Now as they observed the confidence of Peter and John and understood that they were uneducated and untrained men, they were amazed, and began to recognize them as having been with Jesus.

Acts 4:13


Paul was probably the only one I’m listing who was well-educated and respected among the people when God first called him. But…he was using those attributes to persecute the church! When Jesus got hold of him, on his way to Damascus to find more Christians to put into jail, things changed. God sent a disciple, Ananias, to help Paul navigate his new reality. When Ananias protested “Lord, I have heard from many about this man, how much harm he did to Your saints at Jerusalem; and here he has authority from the chief priests to bind all who call on Your name.” (Acts 9:13-14), God’s answer was

Go, for he is a chosen instrument of Mine, to bear My name before the Gentiles and kings and the sons of Israel; for I will show him how much he must suffer for My name’s sake.

Acts 9:15

Paul went on to found churches throughout the Roman Empire. His letters to those churches comprise over half of the New Testament.

God takes the initiative.

In each of these examples, notice that the people involved had no particular gift to attract God. Also notice that they didn’t even go around trying to attract God’s attention. He chose them, and worked through them. He provided the resources they needed in order to accomplish what He asked of them.

God gets the glory.

God especially delights in using unlikely people. If He always used only those from whom the world already expects great things, it would not seem very remarkable. But when He uses the underdogs, then it becomes obvious that He is doing something special. The credit goes where it belongs, to Him rather than to the person (1 Corinthians 1:25-30) 3.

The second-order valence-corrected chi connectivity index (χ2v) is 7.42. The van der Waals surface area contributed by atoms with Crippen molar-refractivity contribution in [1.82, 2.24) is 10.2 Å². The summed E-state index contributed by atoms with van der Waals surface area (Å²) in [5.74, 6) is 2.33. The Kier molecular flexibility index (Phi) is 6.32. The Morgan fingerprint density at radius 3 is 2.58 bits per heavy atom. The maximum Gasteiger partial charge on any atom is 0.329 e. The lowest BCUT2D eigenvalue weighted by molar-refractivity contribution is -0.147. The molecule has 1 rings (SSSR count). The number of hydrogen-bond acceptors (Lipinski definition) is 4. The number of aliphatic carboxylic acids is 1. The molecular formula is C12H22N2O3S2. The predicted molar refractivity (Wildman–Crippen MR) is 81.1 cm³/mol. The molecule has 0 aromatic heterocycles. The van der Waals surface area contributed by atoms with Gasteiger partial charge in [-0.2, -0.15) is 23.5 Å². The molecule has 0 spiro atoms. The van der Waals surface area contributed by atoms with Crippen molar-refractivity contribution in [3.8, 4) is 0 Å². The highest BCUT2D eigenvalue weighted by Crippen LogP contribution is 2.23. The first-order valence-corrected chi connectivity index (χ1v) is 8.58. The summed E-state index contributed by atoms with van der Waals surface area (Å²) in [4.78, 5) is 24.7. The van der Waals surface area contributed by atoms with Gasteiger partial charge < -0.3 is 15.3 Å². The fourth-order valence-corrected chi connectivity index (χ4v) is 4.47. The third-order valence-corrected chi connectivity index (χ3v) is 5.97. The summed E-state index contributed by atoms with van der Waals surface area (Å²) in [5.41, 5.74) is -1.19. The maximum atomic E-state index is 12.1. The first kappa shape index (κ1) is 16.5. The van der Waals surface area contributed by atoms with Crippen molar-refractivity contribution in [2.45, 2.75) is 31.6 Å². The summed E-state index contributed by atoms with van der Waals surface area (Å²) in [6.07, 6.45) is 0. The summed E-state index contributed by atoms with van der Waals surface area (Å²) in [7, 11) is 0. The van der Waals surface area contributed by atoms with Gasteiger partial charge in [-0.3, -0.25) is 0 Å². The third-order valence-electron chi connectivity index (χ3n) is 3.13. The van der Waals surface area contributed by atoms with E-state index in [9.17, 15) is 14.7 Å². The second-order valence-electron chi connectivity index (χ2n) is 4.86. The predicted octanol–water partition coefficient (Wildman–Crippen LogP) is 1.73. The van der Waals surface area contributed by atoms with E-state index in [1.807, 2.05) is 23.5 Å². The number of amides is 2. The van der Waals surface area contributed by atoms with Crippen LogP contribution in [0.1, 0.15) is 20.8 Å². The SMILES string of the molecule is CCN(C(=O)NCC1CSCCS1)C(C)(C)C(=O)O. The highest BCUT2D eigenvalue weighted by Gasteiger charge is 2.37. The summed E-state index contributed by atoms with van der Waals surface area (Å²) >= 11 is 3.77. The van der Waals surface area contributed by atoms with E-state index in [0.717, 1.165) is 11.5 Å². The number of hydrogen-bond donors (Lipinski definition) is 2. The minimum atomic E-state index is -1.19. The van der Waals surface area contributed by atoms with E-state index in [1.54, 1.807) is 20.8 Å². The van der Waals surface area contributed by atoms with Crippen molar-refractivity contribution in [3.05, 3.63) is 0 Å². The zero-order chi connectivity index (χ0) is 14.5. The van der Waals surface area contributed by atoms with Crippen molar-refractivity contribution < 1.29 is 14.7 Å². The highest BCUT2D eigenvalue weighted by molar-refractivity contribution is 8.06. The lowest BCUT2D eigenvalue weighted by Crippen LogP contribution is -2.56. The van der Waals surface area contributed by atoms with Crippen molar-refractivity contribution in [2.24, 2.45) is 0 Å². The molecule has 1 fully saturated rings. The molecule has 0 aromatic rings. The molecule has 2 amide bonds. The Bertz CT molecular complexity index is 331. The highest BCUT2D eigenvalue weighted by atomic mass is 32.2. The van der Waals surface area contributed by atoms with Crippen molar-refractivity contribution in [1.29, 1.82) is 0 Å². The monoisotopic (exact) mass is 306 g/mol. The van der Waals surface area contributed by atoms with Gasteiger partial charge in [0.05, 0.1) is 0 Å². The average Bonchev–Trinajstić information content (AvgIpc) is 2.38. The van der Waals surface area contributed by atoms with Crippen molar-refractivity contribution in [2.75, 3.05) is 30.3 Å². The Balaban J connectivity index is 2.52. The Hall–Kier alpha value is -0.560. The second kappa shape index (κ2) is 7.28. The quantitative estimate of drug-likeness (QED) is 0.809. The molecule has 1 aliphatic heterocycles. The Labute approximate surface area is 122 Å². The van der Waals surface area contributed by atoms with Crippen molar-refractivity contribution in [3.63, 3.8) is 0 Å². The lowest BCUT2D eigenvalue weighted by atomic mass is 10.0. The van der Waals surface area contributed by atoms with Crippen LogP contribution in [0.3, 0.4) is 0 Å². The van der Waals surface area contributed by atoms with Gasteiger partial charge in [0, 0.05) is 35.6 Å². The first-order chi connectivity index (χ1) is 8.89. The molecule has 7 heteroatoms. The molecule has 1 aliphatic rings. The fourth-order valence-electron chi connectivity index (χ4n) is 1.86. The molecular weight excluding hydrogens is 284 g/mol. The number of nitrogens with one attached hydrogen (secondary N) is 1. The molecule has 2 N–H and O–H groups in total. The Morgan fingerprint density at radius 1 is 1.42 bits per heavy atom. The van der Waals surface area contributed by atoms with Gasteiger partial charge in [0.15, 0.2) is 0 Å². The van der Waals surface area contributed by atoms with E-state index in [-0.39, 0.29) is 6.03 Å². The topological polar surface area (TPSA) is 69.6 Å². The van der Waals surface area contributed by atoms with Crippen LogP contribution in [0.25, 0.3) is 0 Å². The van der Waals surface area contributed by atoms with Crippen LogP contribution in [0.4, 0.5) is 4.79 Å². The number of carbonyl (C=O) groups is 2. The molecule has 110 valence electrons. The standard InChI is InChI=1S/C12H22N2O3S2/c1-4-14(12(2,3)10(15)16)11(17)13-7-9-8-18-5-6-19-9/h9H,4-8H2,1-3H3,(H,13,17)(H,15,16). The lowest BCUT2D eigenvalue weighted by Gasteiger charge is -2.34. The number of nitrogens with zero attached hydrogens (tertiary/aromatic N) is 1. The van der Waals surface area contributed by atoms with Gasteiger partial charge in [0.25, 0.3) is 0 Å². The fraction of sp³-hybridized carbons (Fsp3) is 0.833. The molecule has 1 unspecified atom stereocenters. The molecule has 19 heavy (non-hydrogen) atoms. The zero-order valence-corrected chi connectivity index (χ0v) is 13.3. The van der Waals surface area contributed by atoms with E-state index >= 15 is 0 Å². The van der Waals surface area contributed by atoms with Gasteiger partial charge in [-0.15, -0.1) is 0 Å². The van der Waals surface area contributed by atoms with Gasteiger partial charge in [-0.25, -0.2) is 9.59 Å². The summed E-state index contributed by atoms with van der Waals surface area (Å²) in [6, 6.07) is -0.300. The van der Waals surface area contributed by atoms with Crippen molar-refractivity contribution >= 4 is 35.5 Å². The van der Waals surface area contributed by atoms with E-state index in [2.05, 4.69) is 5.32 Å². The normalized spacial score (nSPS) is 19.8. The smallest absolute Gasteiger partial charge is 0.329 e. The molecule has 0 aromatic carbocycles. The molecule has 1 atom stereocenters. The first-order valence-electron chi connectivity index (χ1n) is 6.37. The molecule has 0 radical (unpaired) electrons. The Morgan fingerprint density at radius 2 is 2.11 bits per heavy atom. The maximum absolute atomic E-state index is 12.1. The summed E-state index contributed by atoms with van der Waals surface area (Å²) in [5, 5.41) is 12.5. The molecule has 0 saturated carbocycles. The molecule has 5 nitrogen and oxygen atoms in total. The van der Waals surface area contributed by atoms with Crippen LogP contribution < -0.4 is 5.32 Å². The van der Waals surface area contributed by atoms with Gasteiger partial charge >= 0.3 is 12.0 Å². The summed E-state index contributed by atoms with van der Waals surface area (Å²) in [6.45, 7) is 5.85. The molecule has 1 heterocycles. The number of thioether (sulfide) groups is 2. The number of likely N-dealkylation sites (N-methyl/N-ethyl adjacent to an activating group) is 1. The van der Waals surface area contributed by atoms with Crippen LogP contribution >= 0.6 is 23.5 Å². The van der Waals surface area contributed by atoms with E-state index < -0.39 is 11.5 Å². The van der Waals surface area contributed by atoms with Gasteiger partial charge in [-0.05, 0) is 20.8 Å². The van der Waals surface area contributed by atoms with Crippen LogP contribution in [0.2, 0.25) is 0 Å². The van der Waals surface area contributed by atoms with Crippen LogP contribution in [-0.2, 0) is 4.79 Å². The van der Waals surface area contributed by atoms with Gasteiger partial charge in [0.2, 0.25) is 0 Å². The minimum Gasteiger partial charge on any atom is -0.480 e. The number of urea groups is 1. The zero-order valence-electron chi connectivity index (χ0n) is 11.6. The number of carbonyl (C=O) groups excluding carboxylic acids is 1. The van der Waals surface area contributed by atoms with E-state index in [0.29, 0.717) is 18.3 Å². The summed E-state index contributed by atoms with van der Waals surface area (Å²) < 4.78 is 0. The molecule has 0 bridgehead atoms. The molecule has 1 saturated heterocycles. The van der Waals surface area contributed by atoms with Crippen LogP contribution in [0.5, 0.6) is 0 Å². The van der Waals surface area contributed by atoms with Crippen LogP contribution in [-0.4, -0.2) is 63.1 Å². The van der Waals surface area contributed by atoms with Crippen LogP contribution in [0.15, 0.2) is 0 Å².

We just need to be willing, not necessarily able.

All Jesus asks is “Follow Me.” That following doesn’t have to be perfect. In fact, it never is. But if the heart is there, He will give the privilege of participating with Him in the building of His kingdom 4. So don’t wait until you think you are useful enough. Just be available and willing to be used right now. Then prepare to be amazed at what God accomplishes through you.

Footnotes and Scripture References

  1. Season 2, Episode 5
  2. Is that a word? 😁
  3. I tried to express this in a poem written in 2001 but not posted to this site until twenty years later: “Not Me, But God
  4. Here’s another clip from The Chosen. Prior to this scene, Mary was triggered by a trauma from her past, left the group of disciples, and went to drown her sorrows in the nearest bar. Now, in this scene, she is returning to Jesus, confessing that she is not worthy of His redemption and can’t live up to what she should be. He accepts her back anyway.

Unless otherwise noted, all scripture quotations are taken from the (NASB®) New American Standard Bible®, Copyright © 1960, 1971, 1977, 1995, 2020 by The Lockman Foundation. Used by permission. All rights reserved.

Scripture reference links go to, which defaults to another good translation, the New International Version (NIV).  The site has 20 or more translations available for reference.